Finance Committee approves a trimmed New London budget
New London — In front of a standing-room-only crowd in City Council chambers Tuesday evening, City Councilor Michael Passero read off more than 50 line items of the mayor’s proposed budget that, he said, could be cut to trim the city budget by a total of more than $3.1 million.
The other members of the council’s Finance Committee apparently agreed, and the committee voted unanimously to recommend that the full City Council adopt Passero’s amended city budget of $87,177,299 when it meets on Thursday.
Passero’s amended budget includes $2,748,752 in cuts from the general government budget, which he said was realized largely by eliminating funding for any city job that is currently vacant.
Also included in the cuts is at least $60,000 in planned raises for city administration officials, one third of the funding the city provides for the Meals on Wheels program, and all the funding for the city’s Film Commission and its Cruise Ship Task Force, Passero said.
Though the cuts eliminated vacant positions, Passero said his amended budget would not require any layoffs from city departments.
“The reason I went through line item by line item to make these cuts was to make sure that there can’t be any argument whether we’re budgeting the money necessary to support the positions that are currently occupied,” he said.
Council President Rev. Wade A. Hyslop and Councilor Erica Richardson both thanked Passero for his work to identify the cuts and voted to recommend them to the full council.
“These were some tough cuts, but I do agree that we have vacancies, and we shouldn’t be funding them if we can’t fill them, so that is sort of easy money to find throughout the budget,” Richardson said. “All of the cuts were fair in the tough economic times we have right now. There is nothing else we could try to do but to cut as much fat off of this budget as possible, but the budget really didn’t have a lot of fat included in it.”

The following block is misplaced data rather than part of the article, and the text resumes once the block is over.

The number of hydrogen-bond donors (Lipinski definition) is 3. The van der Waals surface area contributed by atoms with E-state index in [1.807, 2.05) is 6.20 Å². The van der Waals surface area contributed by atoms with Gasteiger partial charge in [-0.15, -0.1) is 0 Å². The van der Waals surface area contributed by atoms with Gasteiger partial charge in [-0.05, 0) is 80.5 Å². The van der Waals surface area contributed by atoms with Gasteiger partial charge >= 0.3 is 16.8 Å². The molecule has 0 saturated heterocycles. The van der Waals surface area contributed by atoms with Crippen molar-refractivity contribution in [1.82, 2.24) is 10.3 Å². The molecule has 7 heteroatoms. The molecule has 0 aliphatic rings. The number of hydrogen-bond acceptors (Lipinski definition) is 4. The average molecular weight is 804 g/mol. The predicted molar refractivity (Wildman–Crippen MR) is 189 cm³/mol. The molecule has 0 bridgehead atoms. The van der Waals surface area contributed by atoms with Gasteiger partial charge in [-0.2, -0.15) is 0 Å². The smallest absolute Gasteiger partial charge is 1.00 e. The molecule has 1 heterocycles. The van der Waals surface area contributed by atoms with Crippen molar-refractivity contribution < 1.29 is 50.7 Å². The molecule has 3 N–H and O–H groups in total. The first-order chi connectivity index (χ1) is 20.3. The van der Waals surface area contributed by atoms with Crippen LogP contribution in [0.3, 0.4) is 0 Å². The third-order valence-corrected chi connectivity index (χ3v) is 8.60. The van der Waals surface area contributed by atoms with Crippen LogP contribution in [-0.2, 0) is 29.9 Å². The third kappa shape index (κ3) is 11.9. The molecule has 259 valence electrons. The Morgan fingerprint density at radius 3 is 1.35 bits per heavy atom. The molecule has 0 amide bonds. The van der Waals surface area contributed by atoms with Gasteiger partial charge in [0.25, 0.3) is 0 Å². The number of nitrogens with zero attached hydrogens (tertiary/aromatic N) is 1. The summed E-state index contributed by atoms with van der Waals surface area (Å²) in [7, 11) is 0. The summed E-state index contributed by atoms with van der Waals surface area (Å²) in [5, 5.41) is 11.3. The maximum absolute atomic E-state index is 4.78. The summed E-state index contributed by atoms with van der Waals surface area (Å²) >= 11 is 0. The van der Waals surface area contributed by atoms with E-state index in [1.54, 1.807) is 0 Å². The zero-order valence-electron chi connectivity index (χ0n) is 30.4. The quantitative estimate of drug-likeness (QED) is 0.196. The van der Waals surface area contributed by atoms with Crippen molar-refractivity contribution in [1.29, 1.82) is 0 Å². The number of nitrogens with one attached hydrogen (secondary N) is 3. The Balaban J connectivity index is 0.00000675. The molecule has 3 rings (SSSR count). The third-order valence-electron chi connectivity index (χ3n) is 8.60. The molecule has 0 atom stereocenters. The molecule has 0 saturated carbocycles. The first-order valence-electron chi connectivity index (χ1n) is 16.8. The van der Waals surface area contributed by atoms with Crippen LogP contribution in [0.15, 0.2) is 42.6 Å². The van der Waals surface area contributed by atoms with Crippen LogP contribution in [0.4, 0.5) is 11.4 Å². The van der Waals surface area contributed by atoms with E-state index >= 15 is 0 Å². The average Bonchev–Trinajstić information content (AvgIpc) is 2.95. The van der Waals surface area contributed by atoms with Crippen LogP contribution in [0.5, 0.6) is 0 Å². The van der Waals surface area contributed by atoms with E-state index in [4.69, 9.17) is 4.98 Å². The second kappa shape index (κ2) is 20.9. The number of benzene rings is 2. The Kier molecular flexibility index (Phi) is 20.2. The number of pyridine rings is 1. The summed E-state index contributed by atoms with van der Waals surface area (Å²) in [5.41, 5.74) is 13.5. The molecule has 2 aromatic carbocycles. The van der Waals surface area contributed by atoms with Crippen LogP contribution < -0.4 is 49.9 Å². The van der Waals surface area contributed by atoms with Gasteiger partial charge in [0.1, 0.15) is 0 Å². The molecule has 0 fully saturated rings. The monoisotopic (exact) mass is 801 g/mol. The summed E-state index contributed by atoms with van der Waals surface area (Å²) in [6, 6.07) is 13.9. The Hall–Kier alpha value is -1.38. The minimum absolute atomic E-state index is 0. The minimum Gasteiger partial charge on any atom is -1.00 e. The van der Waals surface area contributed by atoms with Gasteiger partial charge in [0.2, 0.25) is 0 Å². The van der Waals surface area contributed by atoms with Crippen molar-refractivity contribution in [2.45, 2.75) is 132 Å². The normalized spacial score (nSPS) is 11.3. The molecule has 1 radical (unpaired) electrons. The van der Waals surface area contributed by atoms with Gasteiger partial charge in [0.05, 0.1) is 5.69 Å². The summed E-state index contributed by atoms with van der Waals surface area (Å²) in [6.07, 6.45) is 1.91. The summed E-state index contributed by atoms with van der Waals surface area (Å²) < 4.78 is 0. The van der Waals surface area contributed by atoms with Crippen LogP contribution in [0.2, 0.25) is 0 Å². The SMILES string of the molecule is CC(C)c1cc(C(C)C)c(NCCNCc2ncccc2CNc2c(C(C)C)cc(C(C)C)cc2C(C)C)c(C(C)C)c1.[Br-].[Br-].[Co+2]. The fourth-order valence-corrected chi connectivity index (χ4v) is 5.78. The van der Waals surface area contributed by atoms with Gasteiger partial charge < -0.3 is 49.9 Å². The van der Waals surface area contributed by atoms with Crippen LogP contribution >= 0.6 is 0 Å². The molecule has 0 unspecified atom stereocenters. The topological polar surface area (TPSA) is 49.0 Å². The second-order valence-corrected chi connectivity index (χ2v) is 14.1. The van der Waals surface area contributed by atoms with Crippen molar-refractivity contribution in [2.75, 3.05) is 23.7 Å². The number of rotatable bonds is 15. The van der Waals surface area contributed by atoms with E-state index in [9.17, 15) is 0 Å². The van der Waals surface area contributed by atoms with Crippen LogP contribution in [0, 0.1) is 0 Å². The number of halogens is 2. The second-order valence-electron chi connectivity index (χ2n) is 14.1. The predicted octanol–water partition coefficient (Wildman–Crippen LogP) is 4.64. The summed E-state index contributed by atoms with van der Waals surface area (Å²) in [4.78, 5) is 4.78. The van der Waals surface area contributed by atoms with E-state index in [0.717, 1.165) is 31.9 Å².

The reductions approved by the Finance Committee included cuts in funding for health insurance, which Finance Director Jeff Smith said may not be possible.
“A lot of these cuts, I think, the city can probably live with. But I am concerned and I would definitely want us to go back and look at some of the cuts to things like health insurance,” Smith said, adding that the mayor’s proposed budget accounted for a 5 percent increase in health insurance costs while the true increase may be 7 percent. “So rather than cutting (health insurance) I think we actually have to add money.”
Passero also eliminated $440,000 from the education budget, though the Board of Education will be tasked with identifying the specific accounts from which that money can be cut.
The amended budget approved by the Finance Committee on Tuesday includes $43,895,019 in spending on the general government side — which represents a decrease of $120,512 over the current year’s budget — and $43,282,280 in spending on the Board of Education side — an increase of $2,026,574 over the current budget.
The full City Council will debate the budget and possibly vote to adopt a spending plan at a special meeting at 6 p.m. on Thursday.
Before Tuesday’s Finance Committee meeting, about 25 city residents seeking to “axe the tax,” converged outside City Hall with cardboard and tin foil hatchets in some of their hands to protest the mayor’s proposed budget and the 12.5 percent tax rate increase that it would necessitate.
Organized in part by Looking Out for Taxpayers and Citizens on Patrol, the taxpayers held signs and chanted “axe the tax” as city councilors and administration officials arrived for the meeting.
Last month, Mayor Daryl Justin Finizio presented his proposed $90.37 million budget for fiscal year 2015-16, representing $46.6 million for general government and $43.7 million for the Board of Education.
Finizio was not at Tuesday’s Finance Committee meeting and Chief Administrative Officer Laura Natusch said the mayor would have no immediate response to the committee’s actions.